SYRACUSE, N.Y., and PRAGUE: Out with the retrospective — and in with the cutting edge. That, in a nutshell, will be the curatorial approach for the U.S. national pavilion currently being organized by a group of leading U.S. theatre designers for the 12th Prague Quadrennial (PQ), which will run for 10 days in June 2011 in the Czech Republic.
The U.S. national pavilion, which will be exhibited at the Veletrzni Palace (the building of the Czech National Gallery) in Prague from June 16 to 26, 2011, will then tour the U.S. until December 2012.
Theatre companies, boundary-defying collectives and theatre designers across the U.S. are strongly urged to submit online their designs from up to three productions, visually and aurally striking works that embrace all elements of design, including scenic, costume, lighting and sound and video.
In a radical break from U.S. national exhibits of the past decades, including the encyclopedic survey approach used for recent editions of the PQ, the committee of five U.S. curators appointed by the Syracuse, N.Y.-based United States Institute for Theatre Technology (USITT) — which has funded and realized the project since 1983 — will rally around a specific theme for 2011: “Courage from the Edge.”
USITT’s new theme — an exploration of non-traditional approaches to theatre in the U.S — reflects PQ 2011’s request that national pavilions present a strong curatorial concept and that explore the field of scenography as a discipline in-between the visual and performing arts.
USITT’s official letter of invitation to U.S. designers reads: “We define ‘courage’ with the words bravery, will, daring, fortitude and also the ability to confront fear, pain, risk/danger, uncertainty or intimidation. ‘Courage’ may be artistic or sociopolitical or both. ‘Edge’ may refer to a leading edge, the pinnacle of artistic achievement, the edge of danger or the boundary that defines theatre as we know it.”
Specifically, the curators, headed by Susan Tsu, aim to represent the U.S. through works that forge definitive or life-altering paths, incorporate practices for social and artistic change, and empower designers in the collaboration process.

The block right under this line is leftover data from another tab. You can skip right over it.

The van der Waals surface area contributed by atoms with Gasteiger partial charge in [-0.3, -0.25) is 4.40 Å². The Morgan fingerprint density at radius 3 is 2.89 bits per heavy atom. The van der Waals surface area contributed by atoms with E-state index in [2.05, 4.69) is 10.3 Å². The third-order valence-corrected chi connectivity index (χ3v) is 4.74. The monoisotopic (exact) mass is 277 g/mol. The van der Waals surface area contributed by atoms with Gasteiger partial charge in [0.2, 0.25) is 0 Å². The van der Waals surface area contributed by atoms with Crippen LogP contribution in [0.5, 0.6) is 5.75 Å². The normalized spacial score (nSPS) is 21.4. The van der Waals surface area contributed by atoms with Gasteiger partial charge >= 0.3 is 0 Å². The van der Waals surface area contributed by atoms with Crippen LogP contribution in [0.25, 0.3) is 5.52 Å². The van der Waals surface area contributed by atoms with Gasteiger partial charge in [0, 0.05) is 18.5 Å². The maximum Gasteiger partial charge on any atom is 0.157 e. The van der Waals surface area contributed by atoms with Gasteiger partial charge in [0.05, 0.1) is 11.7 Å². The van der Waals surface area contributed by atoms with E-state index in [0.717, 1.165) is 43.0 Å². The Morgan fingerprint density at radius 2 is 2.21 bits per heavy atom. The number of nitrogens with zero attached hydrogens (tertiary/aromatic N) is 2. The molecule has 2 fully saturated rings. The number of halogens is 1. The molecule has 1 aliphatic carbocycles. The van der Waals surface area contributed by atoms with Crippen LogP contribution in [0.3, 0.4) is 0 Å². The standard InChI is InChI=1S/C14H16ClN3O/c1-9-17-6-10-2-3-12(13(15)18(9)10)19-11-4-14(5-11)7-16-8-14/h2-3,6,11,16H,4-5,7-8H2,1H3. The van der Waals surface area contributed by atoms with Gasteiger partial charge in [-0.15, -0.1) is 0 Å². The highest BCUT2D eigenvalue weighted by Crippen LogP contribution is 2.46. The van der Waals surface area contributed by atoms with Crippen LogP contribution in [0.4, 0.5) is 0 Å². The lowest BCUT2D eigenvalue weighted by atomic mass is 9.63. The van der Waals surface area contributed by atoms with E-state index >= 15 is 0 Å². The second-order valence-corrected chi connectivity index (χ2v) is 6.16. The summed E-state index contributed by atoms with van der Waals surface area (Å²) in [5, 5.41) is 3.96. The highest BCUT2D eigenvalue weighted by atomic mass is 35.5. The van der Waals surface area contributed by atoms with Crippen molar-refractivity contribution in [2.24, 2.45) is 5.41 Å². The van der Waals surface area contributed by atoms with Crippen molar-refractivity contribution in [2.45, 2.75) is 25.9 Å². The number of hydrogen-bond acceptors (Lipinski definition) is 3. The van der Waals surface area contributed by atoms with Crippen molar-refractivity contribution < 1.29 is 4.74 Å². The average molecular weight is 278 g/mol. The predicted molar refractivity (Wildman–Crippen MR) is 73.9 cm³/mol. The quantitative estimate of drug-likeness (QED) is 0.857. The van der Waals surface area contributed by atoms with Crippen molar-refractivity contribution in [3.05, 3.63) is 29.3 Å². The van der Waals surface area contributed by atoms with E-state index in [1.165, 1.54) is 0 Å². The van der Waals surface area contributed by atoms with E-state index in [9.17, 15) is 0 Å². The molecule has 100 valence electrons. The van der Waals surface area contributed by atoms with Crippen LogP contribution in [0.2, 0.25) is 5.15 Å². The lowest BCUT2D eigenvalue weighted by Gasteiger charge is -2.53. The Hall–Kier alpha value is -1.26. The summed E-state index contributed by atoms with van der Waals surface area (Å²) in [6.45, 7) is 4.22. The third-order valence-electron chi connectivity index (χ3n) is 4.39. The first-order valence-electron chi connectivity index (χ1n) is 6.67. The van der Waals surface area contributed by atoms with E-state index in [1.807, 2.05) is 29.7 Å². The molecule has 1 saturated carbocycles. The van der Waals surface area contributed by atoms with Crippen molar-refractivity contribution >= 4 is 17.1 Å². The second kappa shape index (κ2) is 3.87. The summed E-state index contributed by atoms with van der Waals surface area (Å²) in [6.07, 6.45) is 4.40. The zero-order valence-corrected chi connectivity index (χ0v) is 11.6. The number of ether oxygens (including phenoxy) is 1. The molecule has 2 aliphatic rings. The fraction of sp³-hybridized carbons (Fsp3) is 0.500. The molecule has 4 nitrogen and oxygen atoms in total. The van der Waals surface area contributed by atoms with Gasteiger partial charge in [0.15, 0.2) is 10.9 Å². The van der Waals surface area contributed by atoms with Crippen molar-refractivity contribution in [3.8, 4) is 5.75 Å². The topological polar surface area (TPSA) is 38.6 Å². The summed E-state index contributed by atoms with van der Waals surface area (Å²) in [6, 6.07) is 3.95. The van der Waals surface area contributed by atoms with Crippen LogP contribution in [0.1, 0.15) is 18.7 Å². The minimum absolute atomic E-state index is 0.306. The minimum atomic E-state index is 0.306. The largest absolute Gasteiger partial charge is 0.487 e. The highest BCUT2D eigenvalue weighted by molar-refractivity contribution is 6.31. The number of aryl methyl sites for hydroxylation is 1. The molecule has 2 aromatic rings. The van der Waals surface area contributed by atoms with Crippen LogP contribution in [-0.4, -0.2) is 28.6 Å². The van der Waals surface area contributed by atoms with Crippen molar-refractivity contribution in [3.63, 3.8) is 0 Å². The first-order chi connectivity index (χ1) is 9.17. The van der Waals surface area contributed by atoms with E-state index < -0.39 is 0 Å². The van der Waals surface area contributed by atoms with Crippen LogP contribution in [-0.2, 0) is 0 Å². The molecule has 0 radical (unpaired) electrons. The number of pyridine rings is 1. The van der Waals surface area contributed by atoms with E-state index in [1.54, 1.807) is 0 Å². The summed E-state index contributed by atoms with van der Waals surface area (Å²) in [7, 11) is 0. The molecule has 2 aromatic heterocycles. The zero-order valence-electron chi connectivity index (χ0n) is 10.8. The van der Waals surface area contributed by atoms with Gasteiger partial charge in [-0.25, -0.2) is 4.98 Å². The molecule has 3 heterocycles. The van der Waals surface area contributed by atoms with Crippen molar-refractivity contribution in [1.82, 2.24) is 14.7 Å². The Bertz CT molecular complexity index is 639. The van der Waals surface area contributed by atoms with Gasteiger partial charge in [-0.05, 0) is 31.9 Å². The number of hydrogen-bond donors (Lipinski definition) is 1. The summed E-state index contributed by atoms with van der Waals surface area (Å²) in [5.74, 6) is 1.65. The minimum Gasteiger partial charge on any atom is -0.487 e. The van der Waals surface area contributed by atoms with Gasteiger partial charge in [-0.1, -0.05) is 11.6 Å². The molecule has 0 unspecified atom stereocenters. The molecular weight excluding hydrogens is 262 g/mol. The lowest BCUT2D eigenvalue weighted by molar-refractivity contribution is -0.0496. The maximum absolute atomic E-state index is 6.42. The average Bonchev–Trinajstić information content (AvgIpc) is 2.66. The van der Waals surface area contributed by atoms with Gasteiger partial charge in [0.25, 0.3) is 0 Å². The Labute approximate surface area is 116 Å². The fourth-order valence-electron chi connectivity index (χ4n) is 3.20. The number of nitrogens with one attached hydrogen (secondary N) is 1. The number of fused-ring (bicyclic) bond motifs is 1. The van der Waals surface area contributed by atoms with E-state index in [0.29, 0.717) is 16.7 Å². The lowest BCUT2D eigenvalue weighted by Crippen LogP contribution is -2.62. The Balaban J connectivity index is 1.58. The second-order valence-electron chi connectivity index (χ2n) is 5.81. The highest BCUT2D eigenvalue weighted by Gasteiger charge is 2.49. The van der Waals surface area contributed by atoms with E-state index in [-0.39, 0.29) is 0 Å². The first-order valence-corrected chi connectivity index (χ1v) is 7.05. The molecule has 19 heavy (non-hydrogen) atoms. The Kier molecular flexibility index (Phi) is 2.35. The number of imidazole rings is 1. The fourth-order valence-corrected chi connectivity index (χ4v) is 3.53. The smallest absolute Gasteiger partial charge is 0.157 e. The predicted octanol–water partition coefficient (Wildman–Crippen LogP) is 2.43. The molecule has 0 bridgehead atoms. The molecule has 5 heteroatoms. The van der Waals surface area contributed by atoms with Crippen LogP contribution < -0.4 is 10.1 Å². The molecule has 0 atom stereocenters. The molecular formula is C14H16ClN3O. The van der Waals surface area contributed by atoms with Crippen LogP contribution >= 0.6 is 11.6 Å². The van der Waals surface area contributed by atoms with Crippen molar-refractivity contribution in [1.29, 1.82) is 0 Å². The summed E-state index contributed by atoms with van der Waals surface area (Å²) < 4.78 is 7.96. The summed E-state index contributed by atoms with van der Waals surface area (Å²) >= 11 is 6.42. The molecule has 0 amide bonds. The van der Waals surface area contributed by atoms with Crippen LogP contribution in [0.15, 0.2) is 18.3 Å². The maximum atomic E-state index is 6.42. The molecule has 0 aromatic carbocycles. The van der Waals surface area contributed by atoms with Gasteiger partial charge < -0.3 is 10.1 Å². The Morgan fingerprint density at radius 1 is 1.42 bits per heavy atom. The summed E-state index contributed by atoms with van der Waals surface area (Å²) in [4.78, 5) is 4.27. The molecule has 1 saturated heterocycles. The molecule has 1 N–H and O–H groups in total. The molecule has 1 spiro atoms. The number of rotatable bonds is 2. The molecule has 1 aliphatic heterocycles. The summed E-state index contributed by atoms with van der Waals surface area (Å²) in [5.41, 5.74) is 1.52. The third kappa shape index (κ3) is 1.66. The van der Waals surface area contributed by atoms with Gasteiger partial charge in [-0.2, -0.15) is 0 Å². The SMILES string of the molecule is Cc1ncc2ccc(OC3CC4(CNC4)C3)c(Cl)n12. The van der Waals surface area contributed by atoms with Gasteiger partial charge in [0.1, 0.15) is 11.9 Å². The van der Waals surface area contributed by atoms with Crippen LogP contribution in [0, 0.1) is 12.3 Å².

“We are particularly interested in younger collectives and entire productions,” says Tsu. She adds that PQ offers a unique perspective on the state of contemporary theatre design — it was a bridge of cooperation and mutual understanding during the Cold War. “I hope our nation’s artistic directors will come to PQ and see a range of approaches to plays that are non-Stanislavskian in derivation, nonlinear and visually challenging in ways we rarely see in the U.S.”
Working with Tsu are Christopher Akerlind, curator for lighting design; Chris Barreca, for scenic design; Linda Cho, for costume design; Don Tindall, for sound. William Bloodgood has been tapped to design the exposition itself, with support from the designer Eric Stone.
Considered productions must have opened between June 2006 and April 2010. Submissions will be selected by a jury at the USITT national convention in Kansas City which takes place March 29 to April 2, 2010. All entries must be received before March 15.
To submit works for consideration, U.S. designers are asked to visit http://2011exhibit.usitt.org/ or to click directly to this submissions page.
Organized by the Arts and Theatre Institute of Prague, PQ recently changed its official name to Prague Quadrennial of Performance Design and Space. The new name, it is believed, will break down the “often imaginary differences between the performance fields,” explains Sodja Zupanc Lotker, PQ artistic director.
A PQ 2007 winner from Slovakia, the scenographer Boris Kudlika, was appointed to be the new general commissioner. Visit http://www.pq.cz/. About 57 countries have officially signed up to exhibit in PQ 2011. See the list of countries and regions that have applied for the PQ.